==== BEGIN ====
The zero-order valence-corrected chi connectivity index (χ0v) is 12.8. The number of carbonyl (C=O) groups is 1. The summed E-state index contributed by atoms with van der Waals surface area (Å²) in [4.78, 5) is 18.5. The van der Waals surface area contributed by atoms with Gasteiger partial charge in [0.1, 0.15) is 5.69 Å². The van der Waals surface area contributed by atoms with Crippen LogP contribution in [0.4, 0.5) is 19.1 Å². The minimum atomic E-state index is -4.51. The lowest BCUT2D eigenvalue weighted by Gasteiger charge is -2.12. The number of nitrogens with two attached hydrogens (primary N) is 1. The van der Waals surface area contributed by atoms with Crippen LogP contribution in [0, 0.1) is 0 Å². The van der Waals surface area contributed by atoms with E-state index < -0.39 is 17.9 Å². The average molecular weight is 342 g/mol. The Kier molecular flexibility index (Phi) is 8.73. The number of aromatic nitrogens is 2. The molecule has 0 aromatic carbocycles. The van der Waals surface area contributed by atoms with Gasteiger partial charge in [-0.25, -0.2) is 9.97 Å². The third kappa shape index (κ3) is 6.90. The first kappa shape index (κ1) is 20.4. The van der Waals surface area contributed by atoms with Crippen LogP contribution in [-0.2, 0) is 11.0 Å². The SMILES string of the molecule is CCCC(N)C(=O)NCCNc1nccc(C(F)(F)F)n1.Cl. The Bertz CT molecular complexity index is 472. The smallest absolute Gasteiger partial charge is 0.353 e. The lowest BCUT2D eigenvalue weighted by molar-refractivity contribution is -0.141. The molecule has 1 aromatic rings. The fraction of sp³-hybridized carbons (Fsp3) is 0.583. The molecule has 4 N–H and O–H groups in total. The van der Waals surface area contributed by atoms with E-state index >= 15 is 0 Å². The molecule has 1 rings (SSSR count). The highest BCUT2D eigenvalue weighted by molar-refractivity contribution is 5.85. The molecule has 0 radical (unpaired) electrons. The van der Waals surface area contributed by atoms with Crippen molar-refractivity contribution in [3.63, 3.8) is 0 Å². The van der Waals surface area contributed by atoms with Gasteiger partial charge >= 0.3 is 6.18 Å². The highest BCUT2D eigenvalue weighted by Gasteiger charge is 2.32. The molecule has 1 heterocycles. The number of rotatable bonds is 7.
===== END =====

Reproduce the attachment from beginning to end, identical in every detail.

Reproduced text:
The zero-order valence-corrected chi connectivity index (χ0v) is 12.8. The number of carbonyl (C=O) groups is 1. The summed E-state index contributed by atoms with van der Waals surface area (Å²) in [4.78, 5) is 18.5. The van der Waals surface area contributed by atoms with Gasteiger partial charge in [0.1, 0.15) is 5.69 Å². The van der Waals surface area contributed by atoms with Crippen LogP contribution in [0.4, 0.5) is 19.1 Å². The minimum atomic E-state index is -4.51. The lowest BCUT2D eigenvalue weighted by Gasteiger charge is -2.12. The number of nitrogens with two attached hydrogens (primary N) is 1. The van der Waals surface area contributed by atoms with Crippen LogP contribution in [0, 0.1) is 0 Å². The van der Waals surface area contributed by atoms with E-state index < -0.39 is 17.9 Å². The average molecular weight is 342 g/mol. The Kier molecular flexibility index (Phi) is 8.73. The number of aromatic nitrogens is 2. The molecule has 0 aromatic carbocycles. The van der Waals surface area contributed by atoms with Gasteiger partial charge in [-0.25, -0.2) is 9.97 Å². The third kappa shape index (κ3) is 6.90. The first kappa shape index (κ1) is 20.4. The van der Waals surface area contributed by atoms with Crippen LogP contribution in [-0.2, 0) is 11.0 Å². The SMILES string of the molecule is CCCC(N)C(=O)NCCNc1nccc(C(F)(F)F)n1.Cl. The Bertz CT molecular complexity index is 472. The smallest absolute Gasteiger partial charge is 0.353 e. The lowest BCUT2D eigenvalue weighted by molar-refractivity contribution is -0.141. The molecule has 1 aromatic rings. The fraction of sp³-hybridized carbons (Fsp3) is 0.583. The molecule has 4 N–H and O–H groups in total. The van der Waals surface area contributed by atoms with E-state index >= 15 is 0 Å². The molecule has 1 rings (SSSR count). The highest BCUT2D eigenvalue weighted by molar-refractivity contribution is 5.85. The molecule has 0 radical (unpaired) electrons. The van der Waals surface area contributed by atoms with Crippen molar-refractivity contribution in [3.63, 3.8) is 0 Å². The van der Waals surface area contributed by atoms with Gasteiger partial charge >= 0.3 is 6.18 Å². The highest BCUT2D eigenvalue weighted by Gasteiger charge is 2.32. The molecule has 1 heterocycles. The number of rotatable bonds is 7.